Monday, November 11, 2013

Solano business forum sees improving economy

Solano business forum sees improving economy

business climate 11_7_13
From left to right, Rob Eyler, Sonoma State economics professor, Sandy Person, Solano Economic Development Corporation president, Patsy Van Ouwerkerk, Travis Credit Union president and CEO, and Brad Bollinger, North Bay Business Journal publisher, hold a discussion at the Impact Solano conference on the business climate in Solano County Friday at the Hilton Garden Inn. (Robinson Kuntz/Daily Republic)
From page A3 | November 09, 2013 | 2 Comments
FAIRFIELD — A Solano County business forum on Friday depicted a local economic outlook that continues to brighten, even if reasons for caution remain.

Look for the United States gross domestic product to grow 2 percent to 2.5 percent in 2014, said Robert Eyler, chairman of the economics department at Sonoma State University. California’s economy is forecast to grow 3.2 percent, he said.

“Generally speaking, Solano County is probably going to grow a little faster than California next year,” Eyler said.

Eyler was among the speakers at the Impact Solano forum produced by the North Bay Business Journal and Solano Economic Development Corp. The morning event took place at the Hilton Garden Inn inside a packed conference room.

Eyler added some caveats for California’s economy. The state is getting less and less business friendly. Technology in Silicon Valley is driving much of the economy, but it’s unknown how much longer this can be the case. The state has tax code issues, he said.

The forum also announced the results of a survey of 100 local businesses.

Forty-three percent of respondents said the business climate will be better in a half-year, 50 percent said it will remain the same and the remainder said it will be worse. Almost 65 percent said the local business climate is friendly.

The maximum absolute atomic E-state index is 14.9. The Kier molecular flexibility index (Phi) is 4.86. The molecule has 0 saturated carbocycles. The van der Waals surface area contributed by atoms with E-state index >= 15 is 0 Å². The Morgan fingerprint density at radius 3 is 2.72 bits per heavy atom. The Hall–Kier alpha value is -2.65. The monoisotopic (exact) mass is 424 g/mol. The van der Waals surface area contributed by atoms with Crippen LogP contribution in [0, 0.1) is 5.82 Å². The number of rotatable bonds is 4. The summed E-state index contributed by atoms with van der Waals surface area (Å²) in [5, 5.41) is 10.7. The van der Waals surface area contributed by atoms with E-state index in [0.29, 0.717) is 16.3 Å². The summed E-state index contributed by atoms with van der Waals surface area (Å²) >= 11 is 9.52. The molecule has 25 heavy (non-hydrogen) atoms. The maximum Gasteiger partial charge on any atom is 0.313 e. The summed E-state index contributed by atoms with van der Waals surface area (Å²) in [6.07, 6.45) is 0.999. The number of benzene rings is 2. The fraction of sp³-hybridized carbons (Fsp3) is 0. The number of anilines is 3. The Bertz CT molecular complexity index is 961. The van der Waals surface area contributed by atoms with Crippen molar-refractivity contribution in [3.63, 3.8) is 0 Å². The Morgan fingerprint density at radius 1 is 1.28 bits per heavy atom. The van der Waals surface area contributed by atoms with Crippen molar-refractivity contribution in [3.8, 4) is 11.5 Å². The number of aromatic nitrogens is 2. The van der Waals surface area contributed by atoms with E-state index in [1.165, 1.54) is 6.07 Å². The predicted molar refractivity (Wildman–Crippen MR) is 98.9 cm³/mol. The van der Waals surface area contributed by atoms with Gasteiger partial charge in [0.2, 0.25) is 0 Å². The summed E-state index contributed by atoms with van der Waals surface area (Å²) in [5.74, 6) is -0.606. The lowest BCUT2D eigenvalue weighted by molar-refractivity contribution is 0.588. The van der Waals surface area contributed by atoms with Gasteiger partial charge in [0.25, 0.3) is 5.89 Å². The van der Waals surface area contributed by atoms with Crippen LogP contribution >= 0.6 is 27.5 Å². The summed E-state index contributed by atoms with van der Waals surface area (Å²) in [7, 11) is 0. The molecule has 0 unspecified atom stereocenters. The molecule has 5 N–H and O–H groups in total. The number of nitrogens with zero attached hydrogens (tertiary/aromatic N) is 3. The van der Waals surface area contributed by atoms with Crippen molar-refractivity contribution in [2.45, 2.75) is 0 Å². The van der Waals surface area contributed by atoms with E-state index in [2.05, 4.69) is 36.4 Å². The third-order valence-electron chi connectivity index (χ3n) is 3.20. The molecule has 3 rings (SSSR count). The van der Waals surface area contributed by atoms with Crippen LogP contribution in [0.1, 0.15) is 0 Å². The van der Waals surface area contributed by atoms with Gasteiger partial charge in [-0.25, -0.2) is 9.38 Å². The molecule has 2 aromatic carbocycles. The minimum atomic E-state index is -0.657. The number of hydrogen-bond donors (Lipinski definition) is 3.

Travis Credit Union President Patsy Van Ouwerkerk said the credit union is starting to see more requests for business loans. The business market is picking up, though there remains a sense of caution, she said.

Solano Economic Development Corp. Chief Executive Officer Sandy Person said that, even though it’s hard for her not to be enthusiastic, given her personality, the past five years have been lousy.

But she has reasons for enthusiasm these days. She pointed out that the Fairfield industrial vacancy rate has fallen to 5.1 percent, about half of the number a year ago.

Among the projects underway is Buzz Oates of Sacramento building two warehouses on Cordelia Road in Fairfield. Encore Glass is moving its winery supply business into one of the buildings.

“We haven’t seen build to suit or spec in a long time,” Person said. “We’re going to see more than that.”

Roger King, president of the Suisun Valley Vintners and Growers Association, talked about the wine industry. The local wine scene got a boost with the recent announcement that the owners of Caymus Vineyard of Napa Valley will build a winery on Cordelia Road that could produce 5 million gallons of wine annually.

Caymus will be doing such things in Suisun Valley as packaging juice from its Monterey County vineyards and shipping, King said. He pointed out that the local wine economy extends beyond local vineyards to such enterprises as wine bottle capsule manufacturing.

Genentech recently announced it will add 200 jobs to the 400 jobs already at its Vacaville plant. Jon Reed, vice president and general manager of the local plant, gave a presentation.

Genentech owns 97 acres in Vacaville and 65 acres are developed. There are 10 buildings with 956,000 square feet of space, he said. The plant operates 24 hours a day manufacturing such pharmaceuticals as Herceptin for breast cancer and Rituxan for rheumatoid arthritis.

The company has two cell culture plants at the Vacaville site. The latest was built in 2007 and decommissioned in 2010 because of too much supply. The announcement in October that this second cell culture manufacturing plant is reopening led to the 200 hires.

Rituxan will be the first product to be produced there, Reed said.

Person asked Reed if Genentech is having trouble finding 200 people to hire. Reed said no, that Genentech as received “tons” of resumes and is conducting about 150 interviews a week.

Reach Barry Eberling at 427-6929 or Follow him on Twitter at